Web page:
Stet

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'''Stet''' was a science fiction fanzine by Leah Zeldes Smith and Dick Smith.
'''Stet''' was a science fiction fanzine by Leah Zeldes Smith and Dick Smith.
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''Stet'' was published in the 1990s in Prospect Heights, Illinois, U.S.A. The first issue appeared in November 1990, with the next three issues following in 1991, and three more in 1992. After a long pause, issue 9 was released in 1999.
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''Stet'' was published in the 1990s in Prospect Heights, Illinois, U.S.A. The title refers to the proofreaders term that is used to indicate that text that was marked for deletion should be retained. The first issue appeared in November 1990, with the next three issues following in 1991, and three more in 1992. After a long pause, issue 9 was released in 1999.
Contributors of writing included George Flynn, Mike Glyer ([[File 770]]), Greg Hills, Dave Langford ([[Ansible]]), and Mike Resnick.
Contributors of writing included George Flynn, Mike Glyer ([[File 770]]), Greg Hills, Dave Langford ([[Ansible]]), and Mike Resnick.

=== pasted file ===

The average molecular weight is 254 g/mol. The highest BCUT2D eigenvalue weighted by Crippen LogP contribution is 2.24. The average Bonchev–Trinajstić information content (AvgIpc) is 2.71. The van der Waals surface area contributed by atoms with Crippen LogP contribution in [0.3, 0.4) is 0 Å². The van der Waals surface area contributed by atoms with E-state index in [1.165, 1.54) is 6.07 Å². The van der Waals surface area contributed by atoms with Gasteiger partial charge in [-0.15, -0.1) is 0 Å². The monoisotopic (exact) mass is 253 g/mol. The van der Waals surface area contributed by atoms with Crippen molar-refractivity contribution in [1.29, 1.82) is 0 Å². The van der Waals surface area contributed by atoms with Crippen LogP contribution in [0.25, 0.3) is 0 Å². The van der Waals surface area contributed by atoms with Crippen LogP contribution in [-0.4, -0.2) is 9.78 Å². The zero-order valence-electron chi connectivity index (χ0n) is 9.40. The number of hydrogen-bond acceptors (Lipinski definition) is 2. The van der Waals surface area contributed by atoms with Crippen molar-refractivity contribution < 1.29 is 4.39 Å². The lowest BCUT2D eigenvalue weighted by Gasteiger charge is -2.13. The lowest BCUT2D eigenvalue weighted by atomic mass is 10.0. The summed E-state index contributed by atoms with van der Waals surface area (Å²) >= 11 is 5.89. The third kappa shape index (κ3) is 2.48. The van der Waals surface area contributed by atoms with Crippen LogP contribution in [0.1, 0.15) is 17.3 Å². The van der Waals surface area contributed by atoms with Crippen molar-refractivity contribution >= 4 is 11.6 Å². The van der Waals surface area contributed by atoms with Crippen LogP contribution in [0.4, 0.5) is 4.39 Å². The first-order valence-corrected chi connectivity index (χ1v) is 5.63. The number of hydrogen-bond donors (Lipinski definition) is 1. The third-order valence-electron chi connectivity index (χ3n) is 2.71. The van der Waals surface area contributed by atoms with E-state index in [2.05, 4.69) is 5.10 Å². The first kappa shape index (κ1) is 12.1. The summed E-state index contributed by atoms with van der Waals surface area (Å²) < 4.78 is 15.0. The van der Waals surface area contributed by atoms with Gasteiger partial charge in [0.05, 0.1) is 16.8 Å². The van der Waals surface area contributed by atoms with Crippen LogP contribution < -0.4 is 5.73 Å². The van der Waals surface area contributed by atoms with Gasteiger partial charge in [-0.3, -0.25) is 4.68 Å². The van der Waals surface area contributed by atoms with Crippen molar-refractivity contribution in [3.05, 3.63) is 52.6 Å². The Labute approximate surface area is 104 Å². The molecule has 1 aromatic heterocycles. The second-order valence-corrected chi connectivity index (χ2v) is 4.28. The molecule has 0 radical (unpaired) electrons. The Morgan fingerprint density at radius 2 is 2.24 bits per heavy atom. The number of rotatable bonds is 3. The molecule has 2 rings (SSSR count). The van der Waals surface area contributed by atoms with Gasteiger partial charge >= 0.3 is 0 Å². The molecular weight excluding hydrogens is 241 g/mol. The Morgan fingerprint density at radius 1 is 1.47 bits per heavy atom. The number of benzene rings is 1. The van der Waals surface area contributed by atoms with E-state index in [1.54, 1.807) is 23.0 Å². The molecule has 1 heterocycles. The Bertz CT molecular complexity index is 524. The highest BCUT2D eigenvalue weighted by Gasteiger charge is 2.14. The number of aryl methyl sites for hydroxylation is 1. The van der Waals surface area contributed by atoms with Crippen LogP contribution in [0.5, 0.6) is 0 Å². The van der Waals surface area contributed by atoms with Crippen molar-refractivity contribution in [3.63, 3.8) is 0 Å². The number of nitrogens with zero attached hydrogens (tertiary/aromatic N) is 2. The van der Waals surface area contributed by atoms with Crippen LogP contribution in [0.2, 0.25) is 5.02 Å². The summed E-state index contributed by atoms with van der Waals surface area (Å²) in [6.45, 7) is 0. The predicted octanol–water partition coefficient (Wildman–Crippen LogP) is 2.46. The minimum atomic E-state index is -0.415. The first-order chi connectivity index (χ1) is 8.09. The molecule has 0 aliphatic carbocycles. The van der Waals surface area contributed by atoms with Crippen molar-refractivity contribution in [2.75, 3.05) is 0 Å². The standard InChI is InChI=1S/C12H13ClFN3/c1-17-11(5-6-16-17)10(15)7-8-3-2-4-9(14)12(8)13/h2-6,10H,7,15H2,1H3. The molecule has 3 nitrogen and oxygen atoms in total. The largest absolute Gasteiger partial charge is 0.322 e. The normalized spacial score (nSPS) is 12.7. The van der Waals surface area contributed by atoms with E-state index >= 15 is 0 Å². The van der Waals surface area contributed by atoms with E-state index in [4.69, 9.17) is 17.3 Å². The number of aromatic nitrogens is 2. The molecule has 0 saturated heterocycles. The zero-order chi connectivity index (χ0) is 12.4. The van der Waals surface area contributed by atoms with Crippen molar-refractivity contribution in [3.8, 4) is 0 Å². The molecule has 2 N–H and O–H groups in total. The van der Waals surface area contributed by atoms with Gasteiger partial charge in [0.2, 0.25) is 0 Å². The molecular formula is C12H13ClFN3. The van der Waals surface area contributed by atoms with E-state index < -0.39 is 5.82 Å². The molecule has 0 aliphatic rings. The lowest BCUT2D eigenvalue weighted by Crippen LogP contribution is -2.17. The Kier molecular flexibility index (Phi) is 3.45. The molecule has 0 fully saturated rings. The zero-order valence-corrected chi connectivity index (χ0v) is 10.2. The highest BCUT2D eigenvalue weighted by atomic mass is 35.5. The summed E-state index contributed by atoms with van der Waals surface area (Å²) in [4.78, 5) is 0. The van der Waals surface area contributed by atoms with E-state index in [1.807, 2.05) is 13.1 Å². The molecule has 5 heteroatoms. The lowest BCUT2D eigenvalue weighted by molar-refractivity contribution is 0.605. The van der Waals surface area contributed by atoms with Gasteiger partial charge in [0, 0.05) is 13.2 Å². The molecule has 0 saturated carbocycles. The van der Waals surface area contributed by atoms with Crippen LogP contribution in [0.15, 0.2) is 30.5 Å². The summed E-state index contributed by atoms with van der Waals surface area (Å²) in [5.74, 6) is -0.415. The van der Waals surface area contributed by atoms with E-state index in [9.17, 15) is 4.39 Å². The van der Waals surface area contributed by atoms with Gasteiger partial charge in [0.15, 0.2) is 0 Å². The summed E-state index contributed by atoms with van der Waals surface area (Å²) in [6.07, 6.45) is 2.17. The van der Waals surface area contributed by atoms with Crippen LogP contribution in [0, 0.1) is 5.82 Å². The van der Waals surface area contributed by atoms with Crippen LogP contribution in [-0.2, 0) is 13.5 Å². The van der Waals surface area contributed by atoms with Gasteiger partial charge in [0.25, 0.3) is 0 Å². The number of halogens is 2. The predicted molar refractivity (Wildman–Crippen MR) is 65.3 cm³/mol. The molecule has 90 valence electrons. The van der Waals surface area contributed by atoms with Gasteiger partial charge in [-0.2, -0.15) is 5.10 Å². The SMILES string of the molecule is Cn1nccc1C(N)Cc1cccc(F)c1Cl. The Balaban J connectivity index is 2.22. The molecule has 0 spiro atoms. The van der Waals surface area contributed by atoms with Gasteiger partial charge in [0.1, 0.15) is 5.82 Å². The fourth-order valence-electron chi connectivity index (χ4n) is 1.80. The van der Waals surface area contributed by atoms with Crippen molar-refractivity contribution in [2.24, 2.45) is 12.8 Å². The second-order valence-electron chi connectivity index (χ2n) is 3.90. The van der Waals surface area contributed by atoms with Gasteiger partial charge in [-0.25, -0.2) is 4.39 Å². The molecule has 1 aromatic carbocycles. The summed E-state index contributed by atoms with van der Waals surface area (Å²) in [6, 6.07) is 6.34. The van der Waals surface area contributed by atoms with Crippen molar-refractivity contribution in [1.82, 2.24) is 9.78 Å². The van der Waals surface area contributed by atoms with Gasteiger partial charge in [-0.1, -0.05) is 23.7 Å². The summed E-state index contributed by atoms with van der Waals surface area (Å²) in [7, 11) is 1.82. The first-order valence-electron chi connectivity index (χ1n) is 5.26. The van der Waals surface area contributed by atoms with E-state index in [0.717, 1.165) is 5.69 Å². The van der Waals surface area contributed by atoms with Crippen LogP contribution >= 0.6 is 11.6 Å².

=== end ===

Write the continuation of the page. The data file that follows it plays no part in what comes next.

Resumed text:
Revision as of 08:57, 7 February 2012

Stet was a science fiction fanzine by Leah Zeldes Smith and Dick Smith.

Stet was published in the 1990s in Prospect Heights, Illinois, U.S.A. The title refers to the proofreaders term that is used to indicate that text that was marked for deletion should be retained. The first issue appeared in November 1990, with the next three issues following in 1991, and three more in 1992. After a long pause, issue 9 was released in 1999.

Contributors of writing included George Flynn, Mike Glyer (File 770), Greg Hills, Dave Langford (Ansible), and Mike Resnick.

Contributors of art work included Kurt Erichsen, and Harry Turner (Zenith, Now & Then).

Issue 9 was subtitled The Old Fan's Almanac and was a parody of The Farmer's Almanac, and included the reintroduction of the department store "Widowers", whose adverts are all in verse, first seen in Harry Turner and Eric Needham's Now & Then.

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